Ankyloblepharon-ectodermal dysplasia-clefting syndrome is characterized by cleft lip/palate, severe scalp erosions and abnormalities of the epidermal appendages including hypotrichosis, hypodontia, absent or dystrophic nails and mild hypohidrosis. One distinctive feature is ankyloblepharon filiforme adnatum, partial-thickness fusion of the eyelid margins. Recently, mutations in TP63 have also been identified in Rapp–Hodgkin syndrome (MIM 129400) (Fig. 127.8) [22], demonstrating that this disorder is allelic with AEC syndrome. Clinical distinction between these two disorders is probably not warranted.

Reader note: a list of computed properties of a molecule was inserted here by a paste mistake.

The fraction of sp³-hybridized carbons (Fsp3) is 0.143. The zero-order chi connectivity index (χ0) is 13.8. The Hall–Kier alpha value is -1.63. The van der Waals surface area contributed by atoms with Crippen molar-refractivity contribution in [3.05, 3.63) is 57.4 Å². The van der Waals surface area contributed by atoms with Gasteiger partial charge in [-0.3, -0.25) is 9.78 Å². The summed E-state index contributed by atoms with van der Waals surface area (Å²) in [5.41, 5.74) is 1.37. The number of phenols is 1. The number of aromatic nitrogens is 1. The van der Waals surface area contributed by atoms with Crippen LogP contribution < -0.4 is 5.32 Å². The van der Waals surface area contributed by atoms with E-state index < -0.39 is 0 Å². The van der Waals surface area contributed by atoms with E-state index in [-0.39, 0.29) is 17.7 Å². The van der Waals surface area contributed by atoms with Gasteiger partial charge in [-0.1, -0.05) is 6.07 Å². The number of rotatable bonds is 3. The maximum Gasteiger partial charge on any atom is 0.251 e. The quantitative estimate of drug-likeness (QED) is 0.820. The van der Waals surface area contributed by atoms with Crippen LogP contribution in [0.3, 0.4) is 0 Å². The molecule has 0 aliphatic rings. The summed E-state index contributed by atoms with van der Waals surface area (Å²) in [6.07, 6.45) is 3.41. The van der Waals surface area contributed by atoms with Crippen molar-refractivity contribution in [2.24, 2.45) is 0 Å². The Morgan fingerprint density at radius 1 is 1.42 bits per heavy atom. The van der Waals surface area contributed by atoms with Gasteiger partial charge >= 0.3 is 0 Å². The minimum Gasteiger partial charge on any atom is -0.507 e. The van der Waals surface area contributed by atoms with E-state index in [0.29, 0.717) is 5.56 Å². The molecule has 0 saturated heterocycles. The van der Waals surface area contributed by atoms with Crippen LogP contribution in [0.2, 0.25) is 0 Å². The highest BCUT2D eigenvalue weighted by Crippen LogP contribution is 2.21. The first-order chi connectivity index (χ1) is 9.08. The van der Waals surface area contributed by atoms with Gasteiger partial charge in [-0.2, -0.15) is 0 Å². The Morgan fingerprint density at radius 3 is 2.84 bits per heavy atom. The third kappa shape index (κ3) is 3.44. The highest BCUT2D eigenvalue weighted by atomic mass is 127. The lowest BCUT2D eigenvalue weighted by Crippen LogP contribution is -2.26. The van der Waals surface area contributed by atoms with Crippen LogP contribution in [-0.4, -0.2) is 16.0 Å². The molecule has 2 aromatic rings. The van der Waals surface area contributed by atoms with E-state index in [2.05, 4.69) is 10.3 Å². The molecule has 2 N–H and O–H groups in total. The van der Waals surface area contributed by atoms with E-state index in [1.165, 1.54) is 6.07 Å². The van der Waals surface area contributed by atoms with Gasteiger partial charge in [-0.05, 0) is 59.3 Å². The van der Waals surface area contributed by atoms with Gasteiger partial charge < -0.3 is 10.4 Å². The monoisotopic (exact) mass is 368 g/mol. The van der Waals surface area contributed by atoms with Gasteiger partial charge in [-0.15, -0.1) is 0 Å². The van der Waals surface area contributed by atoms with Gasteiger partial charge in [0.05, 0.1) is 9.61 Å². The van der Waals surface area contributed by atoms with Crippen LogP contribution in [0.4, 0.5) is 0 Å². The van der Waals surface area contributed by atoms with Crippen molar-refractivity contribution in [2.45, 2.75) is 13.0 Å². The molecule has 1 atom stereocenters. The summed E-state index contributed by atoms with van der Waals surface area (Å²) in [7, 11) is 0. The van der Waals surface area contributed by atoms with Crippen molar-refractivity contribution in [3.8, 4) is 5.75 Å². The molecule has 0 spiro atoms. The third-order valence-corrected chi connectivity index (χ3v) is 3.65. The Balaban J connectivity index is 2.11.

Fig. 127.8 (a,b) A father and daughter with Rapp–Hodgkin syndrome (AEC). Both have history of cleft palate. Note the typical facies (high forehead, hypoplastic maxilla and thin upper lip) and brittle, wiry hair in childhood, which can progress to alopecia in adulthood. The father was previously wearing a hairpiece. (c) Scalp dermatitis with alopecia seen in Rapp–Hodgkin syndrome (AEC). (d,e) Hypodontia and nail dysplasia in Rapp–Hodgkin syndrome (AEC).

Courtesy of Dr Jean Bernard.



In 1976, Hay and Wells described seven patients from four families with an inherited disorder characterized by congenital filiform fusion of the eyelids, dysplasia of the epidermal appendages and cleft lip/palate. Five of these original seven patients had ankyloblepharon filiforme adnatum and one had small nodules removed from her eyelids as a child, presumably remnants of spontaneously lysed ankyloblepharon [23].